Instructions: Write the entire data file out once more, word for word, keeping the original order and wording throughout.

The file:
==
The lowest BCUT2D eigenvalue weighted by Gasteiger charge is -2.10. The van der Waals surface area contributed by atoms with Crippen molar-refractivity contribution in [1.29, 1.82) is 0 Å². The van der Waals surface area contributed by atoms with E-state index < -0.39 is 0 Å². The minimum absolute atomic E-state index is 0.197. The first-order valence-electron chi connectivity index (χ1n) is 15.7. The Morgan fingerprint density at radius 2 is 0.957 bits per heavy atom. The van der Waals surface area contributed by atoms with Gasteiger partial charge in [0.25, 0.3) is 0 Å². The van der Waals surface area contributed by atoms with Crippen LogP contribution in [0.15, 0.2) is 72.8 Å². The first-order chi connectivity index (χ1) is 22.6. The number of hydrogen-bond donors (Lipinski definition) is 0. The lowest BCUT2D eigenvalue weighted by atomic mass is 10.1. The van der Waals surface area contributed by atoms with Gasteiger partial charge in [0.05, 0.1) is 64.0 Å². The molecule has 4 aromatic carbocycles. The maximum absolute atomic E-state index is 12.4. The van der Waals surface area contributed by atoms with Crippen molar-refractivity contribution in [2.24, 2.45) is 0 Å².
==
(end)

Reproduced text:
The lowest BCUT2D eigenvalue weighted by Gasteiger charge is -2.10. The van der Waals surface area contributed by atoms with Crippen molar-refractivity contribution in [1.29, 1.82) is 0 Å². The van der Waals surface area contributed by atoms with E-state index < -0.39 is 0 Å². The minimum absolute atomic E-state index is 0.197. The first-order valence-electron chi connectivity index (χ1n) is 15.7. The Morgan fingerprint density at radius 2 is 0.957 bits per heavy atom. The van der Waals surface area contributed by atoms with Gasteiger partial charge in [0.25, 0.3) is 0 Å². The van der Waals surface area contributed by atoms with Crippen LogP contribution in [0.15, 0.2) is 72.8 Å². The first-order chi connectivity index (χ1) is 22.6. The number of hydrogen-bond donors (Lipinski definition) is 0. The lowest BCUT2D eigenvalue weighted by atomic mass is 10.1. The van der Waals surface area contributed by atoms with Gasteiger partial charge in [0.05, 0.1) is 64.0 Å². The molecule has 4 aromatic carbocycles. The maximum absolute atomic E-state index is 12.4. The van der Waals surface area contributed by atoms with Crippen molar-refractivity contribution in [2.24, 2.45) is 0 Å².